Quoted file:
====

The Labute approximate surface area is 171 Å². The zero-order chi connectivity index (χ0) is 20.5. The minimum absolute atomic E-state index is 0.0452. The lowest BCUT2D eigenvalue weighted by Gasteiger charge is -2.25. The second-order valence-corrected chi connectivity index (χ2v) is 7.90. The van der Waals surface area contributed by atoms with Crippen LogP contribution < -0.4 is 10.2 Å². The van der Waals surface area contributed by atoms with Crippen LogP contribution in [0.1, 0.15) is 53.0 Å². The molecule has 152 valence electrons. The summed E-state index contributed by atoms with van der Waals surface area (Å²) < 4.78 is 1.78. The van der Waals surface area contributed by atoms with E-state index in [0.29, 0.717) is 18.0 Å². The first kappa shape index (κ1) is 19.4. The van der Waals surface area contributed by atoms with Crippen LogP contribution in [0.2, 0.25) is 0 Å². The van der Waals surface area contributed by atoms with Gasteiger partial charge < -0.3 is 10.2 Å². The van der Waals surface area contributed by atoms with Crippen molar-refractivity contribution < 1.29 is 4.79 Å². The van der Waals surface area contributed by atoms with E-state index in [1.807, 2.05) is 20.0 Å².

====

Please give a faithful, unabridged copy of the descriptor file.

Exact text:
The Labute approximate surface area is 171 Å². The zero-order chi connectivity index (χ0) is 20.5. The minimum absolute atomic E-state index is 0.0452. The lowest BCUT2D eigenvalue weighted by Gasteiger charge is -2.25. The second-order valence-corrected chi connectivity index (χ2v) is 7.90. The van der Waals surface area contributed by atoms with Crippen LogP contribution < -0.4 is 10.2 Å². The van der Waals surface area contributed by atoms with Crippen LogP contribution in [0.1, 0.15) is 53.0 Å². The molecule has 152 valence electrons. The summed E-state index contributed by atoms with van der Waals surface area (Å²) < 4.78 is 1.78. The van der Waals surface area contributed by atoms with E-state index in [0.29, 0.717) is 18.0 Å². The first kappa shape index (κ1) is 19.4. The van der Waals surface area contributed by atoms with Crippen LogP contribution in [0.2, 0.25) is 0 Å². The van der Waals surface area contributed by atoms with Gasteiger partial charge < -0.3 is 10.2 Å². The van der Waals surface area contributed by atoms with Crippen molar-refractivity contribution < 1.29 is 4.79 Å². The van der Waals surface area contributed by atoms with E-state index in [1.807, 2.05) is 20.0 Å².